A Tasting at Il Fornaio

by David Latt
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ilfornaiowine.jpgWe had planned to spend New Year's Eve with friends and family but the flu and changes in schedules left us on our own. The New Year deserves to be celebrated, so we organized a dinner the first week of January at Il Fornaio in Santa Monica.

We enjoy coming to Il Fornaio for many reasons: their good food, affordable prices, and their Passporto program that rewards diners who come frequently during the Festa Regionale. During the first two weeks of every month, Il Fornaio presents a menu featuring the dishes and wines of a particular region in Italy. January's region is Trentino-Alto Adige, which borders Switzerland and Austria.

We met at the Santa Monica Il Fornaio, our favorite, because of the cozy setting and the friendly, attentive staff. Because the Regionale pairs food with wine, we came hungry and thirsty. Since we had a large group, we could order a good sampling of dishes.

ilfornaiozuppa.jpgThe Potato and Leek Soup (Zuppa di Patate e Erbe di Campo) had layer upon layer of flavor. The creamy texture was complimented by the Swiss chard's edge. The soup was topped with a grilled slice of Il Fornaio's focaccia bread that slowly dissolved, adding even more flavor. The soup was paired with a Pinot Bianco Dolomiti, Alois Lageder (2007) . Light, crisp, and delicately flavored, the Pinot Bianco was an excellent way to begin the evening's tasting.

We enjoyed the focaccia so much, we ordered a plate of the Grilled Focaccia Topped with Goat Cheese and Radicchio (Crostini con Radicchio). Focaccia can come in so many ways. They are at their best when the grilled bread is complimented with contrasting textures and flavors. The Crostini had those in abundance.

ilfornaiognocchi.jpgBecause some of our group were vegetarians, the soup served them well. For the second course, they had the Butternut Squash Gnocchi without the pancetta (Gnocchi di Zucca e Cicoria). For those of us who enjoy meat, the crispy pancetta was an added treat. The consensus at the table was that these were some of the best gnocchi we had ever eaten. Creamy and sweet. The menu paired the gnocchi with the Pinot Bianco, so we asked for more just to show that we were paying attention.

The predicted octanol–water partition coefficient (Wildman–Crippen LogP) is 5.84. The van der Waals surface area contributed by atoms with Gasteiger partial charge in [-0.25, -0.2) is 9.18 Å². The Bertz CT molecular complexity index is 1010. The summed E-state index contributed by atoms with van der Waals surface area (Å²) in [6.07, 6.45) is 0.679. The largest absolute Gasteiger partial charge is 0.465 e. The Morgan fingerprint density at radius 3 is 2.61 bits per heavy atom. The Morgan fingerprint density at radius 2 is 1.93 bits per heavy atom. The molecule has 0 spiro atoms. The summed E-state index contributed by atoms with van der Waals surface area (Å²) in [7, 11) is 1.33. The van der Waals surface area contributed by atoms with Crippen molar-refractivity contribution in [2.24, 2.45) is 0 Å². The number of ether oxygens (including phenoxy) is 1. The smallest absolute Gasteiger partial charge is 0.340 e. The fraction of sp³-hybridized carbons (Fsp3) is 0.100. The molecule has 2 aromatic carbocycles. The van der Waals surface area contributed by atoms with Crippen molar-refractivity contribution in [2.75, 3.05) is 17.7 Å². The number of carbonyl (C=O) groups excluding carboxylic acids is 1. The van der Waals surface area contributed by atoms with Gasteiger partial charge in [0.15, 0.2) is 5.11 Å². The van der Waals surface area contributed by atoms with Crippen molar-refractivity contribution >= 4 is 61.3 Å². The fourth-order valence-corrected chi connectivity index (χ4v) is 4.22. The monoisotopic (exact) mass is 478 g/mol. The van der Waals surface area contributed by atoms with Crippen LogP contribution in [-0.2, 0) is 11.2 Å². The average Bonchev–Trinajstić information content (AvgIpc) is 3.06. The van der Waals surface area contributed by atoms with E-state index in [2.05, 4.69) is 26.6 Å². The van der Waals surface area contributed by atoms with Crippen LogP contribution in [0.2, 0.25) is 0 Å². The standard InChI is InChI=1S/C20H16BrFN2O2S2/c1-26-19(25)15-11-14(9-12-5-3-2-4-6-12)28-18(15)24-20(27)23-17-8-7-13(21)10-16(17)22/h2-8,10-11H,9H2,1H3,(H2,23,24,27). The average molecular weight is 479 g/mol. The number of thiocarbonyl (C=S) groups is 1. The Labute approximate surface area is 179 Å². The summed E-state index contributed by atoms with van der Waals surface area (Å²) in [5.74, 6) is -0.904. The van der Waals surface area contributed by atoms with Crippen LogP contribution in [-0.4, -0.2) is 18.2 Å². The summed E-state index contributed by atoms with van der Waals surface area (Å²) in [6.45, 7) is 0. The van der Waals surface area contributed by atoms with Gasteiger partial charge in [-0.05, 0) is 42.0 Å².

The second pasta was only for the meat eaters: Pasta with Pork Tenderloin (Rigatoni alla Castellana). The tenderloin was accented by crisp bacon and shiitake mushrooms, the pasta coated with a parmesan-fresh thyme sauce. A heavier dish required a more substantial wine, so we had the Pinot Noir, Kris (2007).

For our meat course we could choose from chicken breasts, grilled Scottish salmon and oven roasted veal. We wanted to try all three, they sounded so delicious, but we had eaten so much of the appetizers and pasta course, we chose just one, the Chicken Breast Sauteed with Speck (Medaglioni di Pollo). As befits a regional menu, the chicken illustrated the cuisine of Italy's far-northern area. Borrowing from its Austrian neighbor, the dish was served with mashed potatoes and slow-cooked, braised red cabbage. Chicken breasts require a deft hand. These were tender, moist, and flavorful, perfectly complimented by a generous helping of porcini mushrooms and Marsala sauce. The red cabbage was so delicious, we asked for more. For the paired wine, we had a Tramin Pinot Grigio (2007) another of the region's full-flavored wines.

ilfornaiosachertorte.jpgDessert was a Sacher Torte, again illustrating the region's proximity of Austria. One plate was enough for our group. We were too full to think about any of the other sweets on the dessert tray.

Although we missed seeing everyone on New Year's Eve, our tasting at the Santa Monica Il Fornaio more than made up for it.

Il Fornaio
1551 Ocean Avenue,  Santa Monica, CA 90401
Phone: 310.451.7800

 

David Latt is an Emmy-award winning television producer who turns to cooking to alleviate stress. He shares his experiences with food and his favorite recipes on his blog Men Who Like To Cook.  

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